Social Media & mHealth are Complementary Modalities

Eat more veggies, exercise 3-5 times per week, take your pills and sign up for Twitter.

Is that where we’re going in healthcare?

If so – we are only continuing to mask the issues and do business as usual.

I don’t deny that online presence will become more prevalent as the young get older, but without addressing the fundamental & dysfunctional care issues – the “in-real-life” issues at the bedside for the patients, for the nurses, for the physicians, for the country – then all of these tools are really only a complementary modality.

I’m not knocking this “online modality” – modalities are what makes holistic nursing what it is – an above and beyond specialty. Holistic care should be the standard – it’s not and can’t be until we face the issues together, yet we know the practice of holistic care provides more personalized care to individuals. “If you want online resources – I’m/we’re (HCPs & orgs) online too, so I/we can offer you online resources along with other modalities to personalize your care: meditation, narrative writing, hand massage for comfort, health coaching, mHealth, games for health, art therapy, music therapy, humor, and so on.” Options are endless.

Still – all of these online tools have not yet become mainstream in care – if so they would be integrated in the hospital setting from the get go with patients & families from admission to discharge and in the home. We’re still trudging through the electronic health records challenge in this country (and making progress). There are so many wounds to fix in our health system: wounds, ulcers, punctures – we don’t have a wound vac large enough if we’re plugged in elsewhere.

There are some wonderful examples of healthcare organizations or individual clinicians integrating online/SoMe tools into daily practice and that’s admirable – for they might be considered holistic in their approach. Applause! I urge them to go further – be even more holistic – take a risk and do something completely different. Offer more modalities: in the hospital, in the ambulatory waiting rooms, for your staff. Because the point of being online isn’t to lessen the touch in care – it’s to make it stronger. Web presence should be a continuation of the conversation. It should be an extension of care.

Don’t let your web presence replace you – you (the HCP) are the source – your eye contact, your ears, your touch, your face exuding compassion, your caring smile, your handshake, your soothing voice that comforts and educates, your laughter or tears shared with a patient or family member can never be replaced by a screen or a link. And don’t let it!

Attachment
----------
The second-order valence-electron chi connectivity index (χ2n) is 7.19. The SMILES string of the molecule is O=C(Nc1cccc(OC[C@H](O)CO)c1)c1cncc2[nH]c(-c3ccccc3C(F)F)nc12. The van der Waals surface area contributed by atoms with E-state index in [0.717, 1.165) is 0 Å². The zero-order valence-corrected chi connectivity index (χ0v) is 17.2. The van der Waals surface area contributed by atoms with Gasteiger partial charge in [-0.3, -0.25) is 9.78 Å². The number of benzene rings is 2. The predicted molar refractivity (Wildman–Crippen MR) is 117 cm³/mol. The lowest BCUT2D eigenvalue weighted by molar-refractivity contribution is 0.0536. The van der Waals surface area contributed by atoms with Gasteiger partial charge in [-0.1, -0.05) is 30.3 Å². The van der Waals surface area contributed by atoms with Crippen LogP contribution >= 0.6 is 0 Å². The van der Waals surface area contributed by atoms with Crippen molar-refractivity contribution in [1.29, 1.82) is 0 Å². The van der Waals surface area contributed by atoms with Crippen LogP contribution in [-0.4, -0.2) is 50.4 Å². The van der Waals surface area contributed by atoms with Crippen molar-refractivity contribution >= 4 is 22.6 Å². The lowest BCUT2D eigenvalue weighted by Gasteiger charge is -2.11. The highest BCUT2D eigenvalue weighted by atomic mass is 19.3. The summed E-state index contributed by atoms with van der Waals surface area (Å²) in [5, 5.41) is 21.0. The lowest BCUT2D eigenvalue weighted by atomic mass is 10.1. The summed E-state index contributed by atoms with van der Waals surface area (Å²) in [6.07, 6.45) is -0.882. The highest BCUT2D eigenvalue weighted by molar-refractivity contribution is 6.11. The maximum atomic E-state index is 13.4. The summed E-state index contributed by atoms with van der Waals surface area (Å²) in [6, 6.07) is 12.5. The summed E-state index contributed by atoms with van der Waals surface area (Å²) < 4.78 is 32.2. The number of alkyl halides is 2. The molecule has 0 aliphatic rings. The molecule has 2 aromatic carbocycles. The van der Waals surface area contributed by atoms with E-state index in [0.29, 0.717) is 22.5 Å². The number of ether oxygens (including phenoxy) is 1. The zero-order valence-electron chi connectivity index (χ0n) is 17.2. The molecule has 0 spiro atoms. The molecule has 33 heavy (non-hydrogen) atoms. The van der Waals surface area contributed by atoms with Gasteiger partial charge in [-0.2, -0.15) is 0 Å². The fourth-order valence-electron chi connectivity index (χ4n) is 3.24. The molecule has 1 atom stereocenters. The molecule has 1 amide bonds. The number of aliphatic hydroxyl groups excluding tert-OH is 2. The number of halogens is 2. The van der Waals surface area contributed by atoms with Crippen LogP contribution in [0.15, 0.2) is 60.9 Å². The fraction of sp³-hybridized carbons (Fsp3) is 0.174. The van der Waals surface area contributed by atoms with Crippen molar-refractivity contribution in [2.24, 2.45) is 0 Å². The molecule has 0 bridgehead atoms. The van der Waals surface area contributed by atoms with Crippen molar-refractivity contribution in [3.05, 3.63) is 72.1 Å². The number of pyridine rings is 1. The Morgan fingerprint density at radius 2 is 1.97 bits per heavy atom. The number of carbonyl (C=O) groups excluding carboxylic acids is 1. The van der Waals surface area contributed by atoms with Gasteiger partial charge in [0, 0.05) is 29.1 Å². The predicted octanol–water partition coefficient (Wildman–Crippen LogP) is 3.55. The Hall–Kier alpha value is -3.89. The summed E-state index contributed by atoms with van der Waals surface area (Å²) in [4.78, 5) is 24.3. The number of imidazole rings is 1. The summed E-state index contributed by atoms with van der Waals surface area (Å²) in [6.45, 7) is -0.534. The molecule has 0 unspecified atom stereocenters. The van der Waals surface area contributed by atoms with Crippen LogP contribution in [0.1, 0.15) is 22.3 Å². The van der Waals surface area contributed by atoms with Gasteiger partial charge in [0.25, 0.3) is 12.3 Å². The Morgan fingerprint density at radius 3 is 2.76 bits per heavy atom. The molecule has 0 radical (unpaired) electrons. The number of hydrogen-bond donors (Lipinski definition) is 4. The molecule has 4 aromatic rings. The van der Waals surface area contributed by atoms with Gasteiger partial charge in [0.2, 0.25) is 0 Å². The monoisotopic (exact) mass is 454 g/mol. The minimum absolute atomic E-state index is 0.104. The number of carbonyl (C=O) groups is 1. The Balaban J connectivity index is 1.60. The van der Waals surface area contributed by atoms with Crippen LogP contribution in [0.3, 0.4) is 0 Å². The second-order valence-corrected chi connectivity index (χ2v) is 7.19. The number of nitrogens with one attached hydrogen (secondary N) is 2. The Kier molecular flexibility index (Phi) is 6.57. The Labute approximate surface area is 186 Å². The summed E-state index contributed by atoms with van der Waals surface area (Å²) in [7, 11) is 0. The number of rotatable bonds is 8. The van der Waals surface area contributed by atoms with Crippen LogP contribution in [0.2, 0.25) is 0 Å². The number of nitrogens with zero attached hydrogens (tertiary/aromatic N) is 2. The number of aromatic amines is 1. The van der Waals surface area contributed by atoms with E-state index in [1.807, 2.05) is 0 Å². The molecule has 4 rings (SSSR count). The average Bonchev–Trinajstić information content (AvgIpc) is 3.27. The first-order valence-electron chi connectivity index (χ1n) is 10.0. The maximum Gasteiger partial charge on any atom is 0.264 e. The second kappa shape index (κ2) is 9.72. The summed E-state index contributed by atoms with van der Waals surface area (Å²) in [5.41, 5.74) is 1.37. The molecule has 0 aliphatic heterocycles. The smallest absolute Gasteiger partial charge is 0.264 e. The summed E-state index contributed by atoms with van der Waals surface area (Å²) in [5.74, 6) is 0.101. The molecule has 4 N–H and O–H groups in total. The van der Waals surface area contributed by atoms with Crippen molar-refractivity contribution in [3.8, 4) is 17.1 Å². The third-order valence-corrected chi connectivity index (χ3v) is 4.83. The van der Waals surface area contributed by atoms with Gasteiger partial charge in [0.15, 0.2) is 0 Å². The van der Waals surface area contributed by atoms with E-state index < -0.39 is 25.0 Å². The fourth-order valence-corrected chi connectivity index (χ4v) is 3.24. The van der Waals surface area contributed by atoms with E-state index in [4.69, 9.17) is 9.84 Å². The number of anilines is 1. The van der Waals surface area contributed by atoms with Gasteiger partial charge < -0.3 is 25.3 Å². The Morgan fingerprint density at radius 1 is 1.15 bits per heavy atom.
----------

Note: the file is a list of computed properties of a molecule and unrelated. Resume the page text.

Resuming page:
One Comment

  1. says:

    October 13, 2012 at 8:37 pm

    Great points in this piece. It’s important to review other techno revolutions of sorts to get a feel for how SoMe will likely end up becoming the norm in the hc industry. While not exactly the same, the vast majority of folks with a cell phone still maintained a landline in their homes. Now, the tide is turning as more and more people opt to forego a landline, using mobile communications exclusively.

    The hold outs were people like my parents (still a bit distrustful of the cell phone, but have one anyway) who maintain the same landline and phone number they had when I was born. Other holdouts are those who just aren’t that plugged into technology. They may have a cell phone and work on a computer sometimes (or even all the time), but aren’t mentally ready to let go of the landline security blanket.

    For docs (and others) the scenario has some similarities (although it also has distinct and notable differences). The older traditional docs don’t think it’s necessary. Some Boomer aged docs have a robust distrust borne out of possible risks and what-if scenarios in their heads.

    But it’s growing and growing steadily. There will be some scandals — some of such magnitude they’ll cause a regression for a bit — a stepping away if you will. This is the turning point. If the panic and outrage over this future scandal or litany of such causes the powers that be to put crushing regulations in place, even the technophile docs will lose heart. If the root of the problem (those who caused the scandal) are held to task with a firm, steady hand of justice and the rule of law, it will bounce back and the flood gates will then break.

    Those hc pros not engaging on social media will quickly become obsolete — like the tree that falls in the woods and no one hears, thus it makes no sound.

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